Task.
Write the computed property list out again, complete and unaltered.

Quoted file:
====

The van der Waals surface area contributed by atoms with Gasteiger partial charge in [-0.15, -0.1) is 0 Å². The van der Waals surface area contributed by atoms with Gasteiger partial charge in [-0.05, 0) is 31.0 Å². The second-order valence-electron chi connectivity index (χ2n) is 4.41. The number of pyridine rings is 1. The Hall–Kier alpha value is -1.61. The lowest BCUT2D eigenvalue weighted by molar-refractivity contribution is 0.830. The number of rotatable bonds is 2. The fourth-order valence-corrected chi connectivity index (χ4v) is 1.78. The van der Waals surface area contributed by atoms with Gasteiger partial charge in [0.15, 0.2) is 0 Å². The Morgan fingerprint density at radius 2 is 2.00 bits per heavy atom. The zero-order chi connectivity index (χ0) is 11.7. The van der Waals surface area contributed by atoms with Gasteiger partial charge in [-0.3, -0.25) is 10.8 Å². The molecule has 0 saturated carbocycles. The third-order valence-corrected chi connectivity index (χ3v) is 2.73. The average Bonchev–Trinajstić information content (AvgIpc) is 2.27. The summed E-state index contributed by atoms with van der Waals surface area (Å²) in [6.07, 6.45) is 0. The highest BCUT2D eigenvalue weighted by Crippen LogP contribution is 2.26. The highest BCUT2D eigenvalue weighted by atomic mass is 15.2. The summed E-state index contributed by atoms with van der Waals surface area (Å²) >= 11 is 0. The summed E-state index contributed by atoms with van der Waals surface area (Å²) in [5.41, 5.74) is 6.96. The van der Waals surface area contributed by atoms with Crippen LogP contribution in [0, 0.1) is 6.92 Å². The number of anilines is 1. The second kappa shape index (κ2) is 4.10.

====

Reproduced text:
The van der Waals surface area contributed by atoms with Gasteiger partial charge in [-0.15, -0.1) is 0 Å². The van der Waals surface area contributed by atoms with Gasteiger partial charge in [-0.05, 0) is 31.0 Å². The second-order valence-electron chi connectivity index (χ2n) is 4.41. The number of pyridine rings is 1. The Hall–Kier alpha value is -1.61. The lowest BCUT2D eigenvalue weighted by molar-refractivity contribution is 0.830. The number of rotatable bonds is 2. The fourth-order valence-corrected chi connectivity index (χ4v) is 1.78. The van der Waals surface area contributed by atoms with Gasteiger partial charge in [0.15, 0.2) is 0 Å². The Morgan fingerprint density at radius 2 is 2.00 bits per heavy atom. The zero-order chi connectivity index (χ0) is 11.7. The van der Waals surface area contributed by atoms with Gasteiger partial charge in [-0.3, -0.25) is 10.8 Å². The molecule has 0 saturated carbocycles. The third-order valence-corrected chi connectivity index (χ3v) is 2.73. The average Bonchev–Trinajstić information content (AvgIpc) is 2.27. The summed E-state index contributed by atoms with van der Waals surface area (Å²) in [6.07, 6.45) is 0. The highest BCUT2D eigenvalue weighted by Crippen LogP contribution is 2.26. The highest BCUT2D eigenvalue weighted by atomic mass is 15.2. The summed E-state index contributed by atoms with van der Waals surface area (Å²) >= 11 is 0. The summed E-state index contributed by atoms with van der Waals surface area (Å²) in [5.41, 5.74) is 6.96. The van der Waals surface area contributed by atoms with Crippen LogP contribution in [0, 0.1) is 6.92 Å². The number of anilines is 1. The second kappa shape index (κ2) is 4.10.